Monday, January 30, 2006


As you may know, they originally picked us as guest bloggers (some of you dedicated fans may have noticed the slight change in format), perhaps because we were involved in a lot of activities. And maybe they had some space constraints. At any rate, it became clear once we tried to schedule everything that we all had way to many things to write about to only submit three or four blogs per person. Hence, the change in format and upgrade to "regular blogger."

Today's topic is near and dear to my heart. After spending my undergrad years working toward a Spanish degree, I was a little afraid that I'd be forced to abandon it during medical school. Some of that has come true, which saddens me slightly. While I was invited to sit in on several of my professors' classes this semester (I did my undergrad here...), none of them really fit with the anatomy/histology schedule (lots of afternoons) or the lecture schedule (lots of mornings). As such, it seems like my days of analyzing literature from South and Central America are over, at least for now. I think that's part of why it's been so difficult to transition from undergrad to medical school. All during undergrad, I had two very different foci. I had my cellular and molecular biology degree, which took up about half my schedule, depending on the semester, and a Spanish degree, which filled the other half. Between the two of them, there was always something drastically different I could work on to keep myself sane. Now there is much less variation: if I'm sick of GI anatomy, I have only GI physiology or GI biochemistry to select from. I think it makes it easier to get burned out more quickly and makes getting involved extracurricularly really, really important.

Which brings me to today's topic: LANAMA. The Latin American and Native American Medical Association hasn't been the Spanish-language literature discussion group that I secretely hoped it would be before our meetings started, but it has provided me with some fabulous opportunities. Now, you may be thinking "that girl doesn't look very Latina to me." I struggled with the same issues: I'm not Latina, I just love Latina health issues and am passionate about working on them. And as the argument goes, there aren't enough minority people in any group to work exclusively to fix every minority issue without allies from outside the community. So as much as I questioned my place in LANAMA for a while, I no longer wonder about the being part of the small but dedicated following of self-identified white folks. We all get together because we're dedicated to Latino or native health issues, which is something that seems to quite easily cross boundaries of race, gender, and age.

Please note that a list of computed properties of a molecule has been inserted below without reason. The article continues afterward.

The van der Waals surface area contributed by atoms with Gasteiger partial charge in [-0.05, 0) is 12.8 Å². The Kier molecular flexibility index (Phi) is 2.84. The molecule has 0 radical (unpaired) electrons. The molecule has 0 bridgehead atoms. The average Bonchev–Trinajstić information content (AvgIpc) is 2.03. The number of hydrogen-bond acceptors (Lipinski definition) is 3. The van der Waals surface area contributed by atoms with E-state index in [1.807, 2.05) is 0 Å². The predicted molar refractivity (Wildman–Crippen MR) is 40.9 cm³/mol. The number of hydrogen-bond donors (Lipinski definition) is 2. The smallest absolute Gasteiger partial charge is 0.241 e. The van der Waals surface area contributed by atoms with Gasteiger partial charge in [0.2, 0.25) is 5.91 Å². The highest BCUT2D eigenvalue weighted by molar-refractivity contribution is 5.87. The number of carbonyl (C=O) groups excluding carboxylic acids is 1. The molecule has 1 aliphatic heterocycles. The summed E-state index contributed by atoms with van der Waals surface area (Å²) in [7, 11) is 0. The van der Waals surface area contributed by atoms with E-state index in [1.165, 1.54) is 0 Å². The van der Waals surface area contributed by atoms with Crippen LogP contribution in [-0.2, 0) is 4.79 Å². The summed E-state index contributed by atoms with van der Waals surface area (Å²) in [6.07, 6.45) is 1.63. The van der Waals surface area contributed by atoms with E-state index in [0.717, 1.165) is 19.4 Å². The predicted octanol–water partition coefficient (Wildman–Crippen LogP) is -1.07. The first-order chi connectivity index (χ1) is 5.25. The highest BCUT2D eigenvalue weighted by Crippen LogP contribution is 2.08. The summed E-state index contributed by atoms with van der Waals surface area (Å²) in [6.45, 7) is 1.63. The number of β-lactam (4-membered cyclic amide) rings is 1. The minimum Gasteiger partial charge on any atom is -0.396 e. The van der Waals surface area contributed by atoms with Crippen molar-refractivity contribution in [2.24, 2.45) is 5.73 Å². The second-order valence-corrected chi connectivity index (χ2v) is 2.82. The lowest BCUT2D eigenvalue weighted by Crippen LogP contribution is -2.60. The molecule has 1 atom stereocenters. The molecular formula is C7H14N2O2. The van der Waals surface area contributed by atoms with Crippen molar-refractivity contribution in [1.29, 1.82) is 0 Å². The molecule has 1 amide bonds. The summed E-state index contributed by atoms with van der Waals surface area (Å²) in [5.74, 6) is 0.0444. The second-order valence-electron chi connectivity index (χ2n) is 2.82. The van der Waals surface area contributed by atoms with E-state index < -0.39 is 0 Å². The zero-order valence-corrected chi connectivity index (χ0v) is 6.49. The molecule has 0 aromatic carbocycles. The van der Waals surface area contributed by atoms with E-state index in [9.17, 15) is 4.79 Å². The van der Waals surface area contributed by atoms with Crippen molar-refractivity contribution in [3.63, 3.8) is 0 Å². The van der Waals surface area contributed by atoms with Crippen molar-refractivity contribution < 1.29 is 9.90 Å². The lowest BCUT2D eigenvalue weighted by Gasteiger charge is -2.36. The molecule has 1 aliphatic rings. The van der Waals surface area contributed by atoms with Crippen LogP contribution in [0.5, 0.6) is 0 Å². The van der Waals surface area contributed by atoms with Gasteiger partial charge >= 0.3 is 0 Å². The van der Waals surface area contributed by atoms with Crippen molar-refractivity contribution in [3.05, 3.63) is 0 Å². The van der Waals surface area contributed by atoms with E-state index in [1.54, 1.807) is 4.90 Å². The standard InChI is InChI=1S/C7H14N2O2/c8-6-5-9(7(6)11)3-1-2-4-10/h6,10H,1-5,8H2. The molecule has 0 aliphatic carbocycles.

Apart from forcing me to think about some philosophical questions, LANAMA has also given me venues to practice my Spanish (and some of the members are working on a medical Spanish course, for which the pilot has already begun) and work with the community. At Festival Latino we did blood pressure, glucose, and cholesterol screenings. It was great to get out and work with the community. Sometimes we get so caught up in textbooks and labs that we forget wat we're working for. Doing health-related outreach in the community is a great way to bring that back.

Going to lunchtime talks is another way to get outside the scope of the current sequence and learn about something new and different. The upcoming Minority Health Symposium should be just that. A number of different groups (including LANAMA) will be presenting speakers on different minority groups. I'll post more about it as it gets closer, but I'm looking forward to it.

Alright, I'm starting to feel like I'm rambling, so I'll sign off for today.

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